In another act of the same kind, passed 'in March, 1878, the exceptions * * * The city of Los Angeles daims that the city, as the successor of the Mexican pueblo of Los Angeles, and by virtue of the laws of Mexico governing, regulating, and fixing the rights of the pueblo to the waters of the river flowing through it, and the said several acts of the legislature referred to, is the sole and exclusive owner of all the waters flQwing In the Los Angeles river, from its sources to the southern boundary of the city, and the exclusive right to develop waters percolating under the bed of the river, or elsewhere, which flow into or become a part of the waters of said Los Angeles river, and claims that the development made by the Crystal Springs Land and Water Company was without right, and the water belonged to the city."
in favor of private rights were not made.
The prayer of the bill is for a final decree, quieting the title of the complainants to said waters, water rights, and the works therewith connected. The answer of defendant, or those parts of it which are material to the pending moti'on, denies the rights asserted by complainants to the water properties in dispute, and that by the laws of Spain or Mexico, or any other laws, the waters percolating in the soils of the Ranchos San Rafael and Los Feliz passed by the grants of said ranchos; and admits that defendant claims, as the successor of the Mexican pueblo of Los Angeles, by virtue of the laws of Mexico, and said several acts of the legislature of California, said water properties; but denies that it claims that said acts of the legislature "granted to the city of Los Angeles It It It any vested private right, if any, to the water flowing or being upon the surface or beneath it in the bed of said Los Angeles river, or any water or right whatsoever, if any, which was at the time (If the passage of said acts of the legislature vested in said Los Angeles City Water Company, or its predecessor in interest, or in the predecessor in interest of said Crystal Springs Land and Water Company; but, on the contrary, this defendant disclaims having acquired, under any of said acts of the legislature, any right, if any, to the water flowing upon the surface or beneath it in the bed of said river, or any other water or right whatsoever, if any, which was at the time of the passage of said acts vested in the said Los Angeles City Water Company, or its predecessor in interest, or in the predecessor in interest of said Crystal Springs Land and Water Company; or in any private individual or corporation; and tij.is defendant denies that it claims, or ever claimed, under or by virtue of said acts of the legislature, or any of them. the right to develop waters percolating in the bed of said river, or elsewhere, without having first obtained the right of entering upon the land so to develop from the owner of the soil where such development should be made, either by grant from such owner or by condemnation of such right and making compensation to said owner therefor or otherwise." And further denies "that it claims, or ever claimed, that there was granted by said acts of the legislature, or any of them, to the city of Los Angeleaz It It It any right, if any, to develop waters percolating under the bed of said Los Angeles river, or elsewhere,. which was at the time of the passage of said acts vested in any private individual or corporation, or in said Los Angeles City Water Company, or its predecessor in interest, or in the predecessor in interest of the said Crystal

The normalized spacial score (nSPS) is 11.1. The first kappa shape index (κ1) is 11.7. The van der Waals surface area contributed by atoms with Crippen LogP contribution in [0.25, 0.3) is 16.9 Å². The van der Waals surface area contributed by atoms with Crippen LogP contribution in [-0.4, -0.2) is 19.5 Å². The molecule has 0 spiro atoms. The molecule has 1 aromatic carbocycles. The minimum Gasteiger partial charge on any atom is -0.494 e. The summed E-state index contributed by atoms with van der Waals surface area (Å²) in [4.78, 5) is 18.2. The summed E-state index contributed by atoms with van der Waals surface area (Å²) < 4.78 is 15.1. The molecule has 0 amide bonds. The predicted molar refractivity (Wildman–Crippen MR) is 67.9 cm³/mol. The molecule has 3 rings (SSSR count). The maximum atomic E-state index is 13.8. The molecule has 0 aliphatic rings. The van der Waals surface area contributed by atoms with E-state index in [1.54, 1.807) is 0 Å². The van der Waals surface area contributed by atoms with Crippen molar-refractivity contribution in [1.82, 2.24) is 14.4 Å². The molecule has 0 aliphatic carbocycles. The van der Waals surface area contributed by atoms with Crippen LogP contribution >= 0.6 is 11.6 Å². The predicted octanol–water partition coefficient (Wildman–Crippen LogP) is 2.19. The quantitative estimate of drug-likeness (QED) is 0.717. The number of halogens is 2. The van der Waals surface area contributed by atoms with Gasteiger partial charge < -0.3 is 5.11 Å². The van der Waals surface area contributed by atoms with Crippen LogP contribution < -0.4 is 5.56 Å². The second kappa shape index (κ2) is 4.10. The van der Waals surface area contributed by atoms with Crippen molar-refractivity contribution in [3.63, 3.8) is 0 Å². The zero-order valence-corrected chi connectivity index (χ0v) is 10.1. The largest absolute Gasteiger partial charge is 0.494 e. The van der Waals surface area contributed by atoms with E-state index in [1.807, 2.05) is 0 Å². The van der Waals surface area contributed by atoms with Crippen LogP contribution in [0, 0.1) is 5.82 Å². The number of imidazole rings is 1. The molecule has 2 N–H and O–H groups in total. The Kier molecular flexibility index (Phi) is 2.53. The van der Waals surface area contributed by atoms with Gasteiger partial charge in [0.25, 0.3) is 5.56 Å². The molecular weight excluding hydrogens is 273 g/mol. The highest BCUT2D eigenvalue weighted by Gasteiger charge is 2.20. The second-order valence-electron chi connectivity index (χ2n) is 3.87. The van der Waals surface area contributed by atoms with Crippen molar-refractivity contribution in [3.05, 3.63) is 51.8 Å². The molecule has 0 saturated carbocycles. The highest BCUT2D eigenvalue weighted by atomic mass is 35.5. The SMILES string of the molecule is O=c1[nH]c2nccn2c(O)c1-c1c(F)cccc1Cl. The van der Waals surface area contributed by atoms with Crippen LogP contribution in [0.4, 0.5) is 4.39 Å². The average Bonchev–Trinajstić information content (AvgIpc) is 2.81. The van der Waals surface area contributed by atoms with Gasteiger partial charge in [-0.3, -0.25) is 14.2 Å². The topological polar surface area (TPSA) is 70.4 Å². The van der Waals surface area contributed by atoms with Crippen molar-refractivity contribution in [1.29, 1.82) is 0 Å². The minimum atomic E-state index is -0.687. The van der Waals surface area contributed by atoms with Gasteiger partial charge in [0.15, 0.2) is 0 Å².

CRYSTAL SPRINGS L. &; W. CO. V. CITY OF LOS ANGELES.